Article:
DOI: https://dx.doi.org/10.18203/2320-1770.ijrcog20222802
Published: 2022-10-28

Effect of prophylactic tranexamic acid in normal vaginal delivery

Vishakha Gupta, Alka Sehgal, Rimpy Tandon, Dilpreet Kaur Pandher, Anita Tahlan

Abstract


Background: Use of tranexamic acid (TXA) in combination with uterotonics in management of postpartum haemorrhage is quite established, but its use for prophylaxis is still uncommon, specifically post normal delivery. Shock index (SI) (heart rate divided by systolic blood pressure) and delta shock index (DSI) i.e., difference of SI before and after an event are being recognized as tools for hemodynamic status evaluation and bedside assessment for individual respectively. The present study compared the combined effect of TXA and oxytocin uterotonic on postpartum blood loss as evaluated by shock index (SI) and delta shock index (DSI) in low-risk pregnancies.

Methods: 230 subjects divided equally, underwent randomised control trial with combination of Injection TXA and oxytocin versus oxytocin alone immediately post-delivery and impact evaluated using SI, DSI, postpartum haemoglobin (HB) and haematocrit (HCT) at admission and one hour postpartum, followed for six weeks for any complications.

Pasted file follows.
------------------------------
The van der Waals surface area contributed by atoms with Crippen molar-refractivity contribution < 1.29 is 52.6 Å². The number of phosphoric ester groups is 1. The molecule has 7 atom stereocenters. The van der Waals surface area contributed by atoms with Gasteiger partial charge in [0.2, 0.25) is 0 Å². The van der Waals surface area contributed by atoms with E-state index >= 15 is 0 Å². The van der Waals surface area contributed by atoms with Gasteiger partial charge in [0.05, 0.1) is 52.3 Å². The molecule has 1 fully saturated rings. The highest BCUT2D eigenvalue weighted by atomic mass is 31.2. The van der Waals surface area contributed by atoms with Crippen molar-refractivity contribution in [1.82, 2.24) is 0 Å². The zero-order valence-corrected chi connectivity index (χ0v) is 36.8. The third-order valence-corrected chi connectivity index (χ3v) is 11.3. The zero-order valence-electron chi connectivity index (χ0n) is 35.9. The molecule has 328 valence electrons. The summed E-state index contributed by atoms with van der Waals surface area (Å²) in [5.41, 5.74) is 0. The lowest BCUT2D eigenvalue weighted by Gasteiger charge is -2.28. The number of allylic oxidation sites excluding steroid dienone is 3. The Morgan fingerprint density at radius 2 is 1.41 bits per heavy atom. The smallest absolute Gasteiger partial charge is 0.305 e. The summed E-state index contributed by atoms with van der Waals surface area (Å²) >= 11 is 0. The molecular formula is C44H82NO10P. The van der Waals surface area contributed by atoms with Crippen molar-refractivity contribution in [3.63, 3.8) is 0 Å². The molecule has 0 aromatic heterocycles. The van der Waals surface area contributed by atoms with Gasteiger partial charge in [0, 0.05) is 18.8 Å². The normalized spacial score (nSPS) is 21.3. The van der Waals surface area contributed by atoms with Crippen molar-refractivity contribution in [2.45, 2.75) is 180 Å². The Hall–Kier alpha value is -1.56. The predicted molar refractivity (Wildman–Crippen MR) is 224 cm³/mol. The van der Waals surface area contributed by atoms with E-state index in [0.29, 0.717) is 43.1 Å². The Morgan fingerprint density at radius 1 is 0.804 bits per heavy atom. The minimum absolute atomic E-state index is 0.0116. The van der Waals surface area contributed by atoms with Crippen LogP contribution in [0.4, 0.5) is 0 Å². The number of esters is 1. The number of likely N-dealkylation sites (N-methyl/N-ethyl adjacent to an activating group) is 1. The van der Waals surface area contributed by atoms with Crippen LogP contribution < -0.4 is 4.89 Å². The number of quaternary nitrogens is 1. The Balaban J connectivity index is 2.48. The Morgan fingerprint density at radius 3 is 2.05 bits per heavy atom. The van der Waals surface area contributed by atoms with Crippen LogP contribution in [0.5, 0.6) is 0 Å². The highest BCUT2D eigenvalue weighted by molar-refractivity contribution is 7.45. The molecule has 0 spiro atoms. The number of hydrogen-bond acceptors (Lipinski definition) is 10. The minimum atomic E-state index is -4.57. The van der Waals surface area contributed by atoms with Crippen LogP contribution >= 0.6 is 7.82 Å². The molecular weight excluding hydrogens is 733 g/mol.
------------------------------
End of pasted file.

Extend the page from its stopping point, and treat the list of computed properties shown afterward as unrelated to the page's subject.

Results: Prophylactic use of TXA in terms of SI values, HB and HCT revealed significant improvement, in both preterm and term pregnancies with either spontaneous or induced labours. DSI with a sensitivity of 69.6% and specificity of 67% with a simple plus or minus notation gave a satisfactory idea of shift of stability and instability of hemodynamic status of an individual as an indirect predictor of blood loss with a cut-off between -0.0682 to +0.1182. 6 weeks postpartum follow up was uneventful.

Conclusions: The study depicted benefit and safety profile of prophylactic use of TXA in low-risk pregnancies, significant for developing countries with high incidence of anaemia during pregnancy and advocates incorporation of SI and DSI as markers of haemodynamic status in partograph.


Keywords


Postpartum haemorrhage, Pregnancy, Shock, Tranexamic acid

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References


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